Friday, August 04, 2006

I want these motherfuckin' moneylenders out of this motherfuckin' temple!

In the wake of Mel Gibson's latest instance of public buffoonery, Matt Yglesias quite rightly suggested that recent acts of anti-Semitism do not necessarily deepen or recast or beg the demand for a re-evaluation of his movie, The Passion Of The Christ. That shit is in the past now--he's now working with dust stained Latin Americans on some movie about Mayans or some shit now anyway. Howevs, I must take issue with Matt on one idea that he advances, namely, that POTC was a "good" movie that demonstrated "recognizable quality."

Nothing could be further from the truth. When I saw POTC, it wasn't the anti-Semitic content or the gratuitous violence that shocked me. What blew my mind was just how awful the movie was. That movie may as well have been titled Plan 9 From Nazareth. It was not so much a movie about Christ as it was the most depressing Skittles commercial in the world.

So, in the interest in delving into the film's crapulence (and not to delve into Gibson's recent extralegal woes), I am posting the review of the movie that I wrote when it came out two years ago...and has it really only been two years??

Please to enjoy.


Selling Indulgence.

The only thing more shocking than The Passion of the Christ's depravity is its indifference.

I met Jesus on my way to the theatre to see The Passion of the Christ today. Not our Lord and Savior, but a sweet, middle-aged Hispanic man who greeted me warmly, tore my ticket (which itself read "The Passion of the Chris", making me wonder if I really was going to see the guy who invented the Chris Steak get nailed to a cross), and beamed a broad smile in my direction as I noticed his name tag, clearly reading "Jesus." I didn't know at that point if it were a sign from above or pure ironic happenstance, but if you are wondering if I was moved more by the Jesus inside the theater or the Jesus standing outside, let's just say this. You truly can trust in Jesus.

The theatre was pretty empty for the 12:30pm show. Maybe 35 people in all, in a theatre that usually can pack in close to 200. I guess the hard core Jesus freaks were sleeping one off. The crowd was pretty diverse. I got a sense that it was a pretty good mix of the curious and the certain. For my part, I'd have to say that I came in to this movie with certain expectations--and I can say that the movie I saw was not what I expected at all. I don't know if I saw the passion of the Christ, but I definitely say the lashin' of the Christ and the slashin' of the Christ. I saw the teeth gnashin' of the Christ. At one point, I saw the mashin' of the Christ, and I saw Jim Caviezel model the fashion of the Christ.

But this was mostly about the cash-in of the Christ. For all of us gathered in the theatre, The Passion Of The Christ had been sold to us and we had bought. Over the past half year, Mel Gibson has tirelessly marketed this movie, first framing it as a movie Jews should be afraid of, as secret screenings were presented to audiences who would shill in return. As the opening approached, the brand identity changed. Now the movie was a gory festival of over-the-top ultraviolence, with Gibson as the ringmaster touted for his tendency toward graphic cinematic self-abuse. This was the two-headed reputation of the film as it opened wide on Ash Wednesday, and those memes had so permeated the atmosphere that nearly every critic who went to see this movie to write about its opening framed their discussion on the Search For Anti-Semitism and the Shock of Awesome Violence.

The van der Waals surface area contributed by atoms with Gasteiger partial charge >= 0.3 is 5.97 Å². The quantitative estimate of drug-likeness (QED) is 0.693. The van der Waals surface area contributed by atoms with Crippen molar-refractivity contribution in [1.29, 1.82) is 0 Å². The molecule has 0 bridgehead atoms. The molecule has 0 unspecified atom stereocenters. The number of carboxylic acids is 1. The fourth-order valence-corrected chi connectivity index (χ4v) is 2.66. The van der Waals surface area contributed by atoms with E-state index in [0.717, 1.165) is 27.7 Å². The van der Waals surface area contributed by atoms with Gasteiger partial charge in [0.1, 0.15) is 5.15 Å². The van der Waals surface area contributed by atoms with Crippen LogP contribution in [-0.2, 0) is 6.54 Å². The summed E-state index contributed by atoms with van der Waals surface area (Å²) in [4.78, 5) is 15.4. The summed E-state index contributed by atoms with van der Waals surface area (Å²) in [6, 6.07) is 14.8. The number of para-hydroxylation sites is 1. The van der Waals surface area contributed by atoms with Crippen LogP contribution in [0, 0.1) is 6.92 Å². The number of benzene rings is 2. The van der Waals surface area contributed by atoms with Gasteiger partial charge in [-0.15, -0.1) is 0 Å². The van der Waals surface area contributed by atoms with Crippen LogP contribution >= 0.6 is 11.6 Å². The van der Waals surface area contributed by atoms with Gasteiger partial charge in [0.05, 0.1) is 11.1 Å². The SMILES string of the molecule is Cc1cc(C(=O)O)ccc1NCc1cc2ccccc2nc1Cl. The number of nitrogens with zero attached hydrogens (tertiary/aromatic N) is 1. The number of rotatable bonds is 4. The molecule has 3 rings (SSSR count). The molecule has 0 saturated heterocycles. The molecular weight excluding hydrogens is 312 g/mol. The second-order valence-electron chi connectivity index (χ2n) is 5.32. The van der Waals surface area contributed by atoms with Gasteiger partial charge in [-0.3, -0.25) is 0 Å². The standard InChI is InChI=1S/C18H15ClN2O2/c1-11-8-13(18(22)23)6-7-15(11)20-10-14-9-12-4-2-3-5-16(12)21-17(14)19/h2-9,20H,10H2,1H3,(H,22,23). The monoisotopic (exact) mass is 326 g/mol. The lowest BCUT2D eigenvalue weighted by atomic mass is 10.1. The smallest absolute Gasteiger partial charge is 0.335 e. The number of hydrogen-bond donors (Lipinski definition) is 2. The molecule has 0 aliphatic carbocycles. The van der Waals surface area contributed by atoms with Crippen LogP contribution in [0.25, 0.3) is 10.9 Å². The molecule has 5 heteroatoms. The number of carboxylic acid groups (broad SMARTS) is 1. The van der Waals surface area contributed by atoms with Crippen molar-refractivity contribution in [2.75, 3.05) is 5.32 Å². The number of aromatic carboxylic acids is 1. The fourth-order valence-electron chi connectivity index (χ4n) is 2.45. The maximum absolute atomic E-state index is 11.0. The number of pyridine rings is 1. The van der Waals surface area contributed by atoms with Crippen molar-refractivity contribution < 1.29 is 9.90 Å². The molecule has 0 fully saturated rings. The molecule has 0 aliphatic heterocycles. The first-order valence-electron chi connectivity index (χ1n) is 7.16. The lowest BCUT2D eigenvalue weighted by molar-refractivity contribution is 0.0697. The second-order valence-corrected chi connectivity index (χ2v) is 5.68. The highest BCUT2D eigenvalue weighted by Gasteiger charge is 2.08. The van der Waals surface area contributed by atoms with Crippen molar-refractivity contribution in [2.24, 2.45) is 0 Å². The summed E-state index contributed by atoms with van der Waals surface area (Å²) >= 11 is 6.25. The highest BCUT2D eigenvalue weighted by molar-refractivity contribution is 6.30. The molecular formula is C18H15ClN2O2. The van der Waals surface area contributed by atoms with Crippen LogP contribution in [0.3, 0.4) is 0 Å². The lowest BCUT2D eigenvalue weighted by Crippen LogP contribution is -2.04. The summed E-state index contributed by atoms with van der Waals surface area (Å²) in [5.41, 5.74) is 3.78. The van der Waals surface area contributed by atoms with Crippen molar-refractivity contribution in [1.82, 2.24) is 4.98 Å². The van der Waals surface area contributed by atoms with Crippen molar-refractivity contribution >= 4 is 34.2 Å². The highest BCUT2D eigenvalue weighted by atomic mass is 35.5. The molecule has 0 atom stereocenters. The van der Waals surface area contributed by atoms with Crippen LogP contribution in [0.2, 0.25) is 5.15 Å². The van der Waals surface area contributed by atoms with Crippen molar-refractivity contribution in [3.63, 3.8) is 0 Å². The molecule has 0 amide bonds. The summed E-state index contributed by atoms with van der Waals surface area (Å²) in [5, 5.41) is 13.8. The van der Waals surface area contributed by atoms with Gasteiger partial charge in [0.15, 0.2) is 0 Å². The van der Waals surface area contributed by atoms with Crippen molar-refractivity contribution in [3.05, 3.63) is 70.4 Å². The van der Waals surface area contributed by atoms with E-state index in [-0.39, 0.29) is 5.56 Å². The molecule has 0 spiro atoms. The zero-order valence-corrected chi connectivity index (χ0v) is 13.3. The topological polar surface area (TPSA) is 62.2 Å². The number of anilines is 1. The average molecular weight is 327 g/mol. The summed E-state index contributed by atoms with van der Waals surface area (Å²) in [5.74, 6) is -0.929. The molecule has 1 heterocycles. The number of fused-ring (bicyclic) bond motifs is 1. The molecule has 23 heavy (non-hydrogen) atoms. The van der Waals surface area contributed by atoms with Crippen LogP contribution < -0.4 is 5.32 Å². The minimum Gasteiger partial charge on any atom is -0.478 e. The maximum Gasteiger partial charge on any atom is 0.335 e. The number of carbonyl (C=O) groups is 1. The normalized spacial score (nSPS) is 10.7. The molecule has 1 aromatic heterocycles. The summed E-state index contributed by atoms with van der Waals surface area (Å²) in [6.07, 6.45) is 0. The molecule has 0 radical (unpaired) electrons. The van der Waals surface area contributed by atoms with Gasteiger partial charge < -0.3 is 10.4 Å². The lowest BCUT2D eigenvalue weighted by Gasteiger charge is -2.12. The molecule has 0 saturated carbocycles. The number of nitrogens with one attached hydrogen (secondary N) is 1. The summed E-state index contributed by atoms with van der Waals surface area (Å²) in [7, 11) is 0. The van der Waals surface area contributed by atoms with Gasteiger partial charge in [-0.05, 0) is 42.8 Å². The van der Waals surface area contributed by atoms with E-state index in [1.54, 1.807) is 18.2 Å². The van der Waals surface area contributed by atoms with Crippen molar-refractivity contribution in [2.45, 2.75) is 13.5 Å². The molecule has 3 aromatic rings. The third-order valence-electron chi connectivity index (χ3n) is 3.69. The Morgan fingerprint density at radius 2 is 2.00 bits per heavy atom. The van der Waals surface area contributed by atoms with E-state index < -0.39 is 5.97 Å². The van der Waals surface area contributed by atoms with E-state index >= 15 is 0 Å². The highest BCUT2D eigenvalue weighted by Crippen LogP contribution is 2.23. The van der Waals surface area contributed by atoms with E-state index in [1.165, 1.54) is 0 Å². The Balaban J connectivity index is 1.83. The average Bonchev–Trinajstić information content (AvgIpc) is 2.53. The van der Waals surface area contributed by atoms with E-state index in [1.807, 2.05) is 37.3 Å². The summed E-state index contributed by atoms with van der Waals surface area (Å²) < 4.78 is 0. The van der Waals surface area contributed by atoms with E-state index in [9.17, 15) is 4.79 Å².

Let's briefly dispense with these two facets of the film. Is the film anti-Semitic? Oh, lordy, yes. The Bear is on Line One beseeching you to watch where you walk in The Woods today, because he made an awful mess of the place. Oui, monsieur, the Sanhedrin are more or less depicted as brutish Semitic ghouls who gather at night and are wisely disdained by the Romans--who are at least as brutish in places, sometimes more but more often shown as empathetic and noble--who at least do their dirty work in the light of day. Nevertheless, the anti-Semitism is clownish and lacks much authorial conviction. Moreover, Gibson builds himself a number of escape clauses, such as characters pointedly depicted or referred to as Jewish who assist and defend Christ. Gibson's intent on playing the game of blame, but he knows that if he can be all things to all people, he makes more bank. He gets to heap his fury on the Jews while maintaining a veneer of inclusivity. It's all marketing. Gibson brilliantly allows himself a free hand to stoke the flames of anti-Semitic fear while having, on the other hand, room to freely declare that it's all a canard.

Is this film violent? Beyond belief. The Passion of the Christ is the most abundant and indulgent display of ultraviolence and corporal terror that I have seen in years. If this film was sent into space on DVD and found by an alien race without any preknowledge of Jesus Christ, those aliens would go out of their way to stay the fuck away from us. Within a quarter hour of the start of the movie, the viewer is launched on a journey of stultifying depravity and wanton cruelty. It's almost pagan in its bloodletting--I guarantee this film will be thesis fodder for a generation of Paglia acolytes.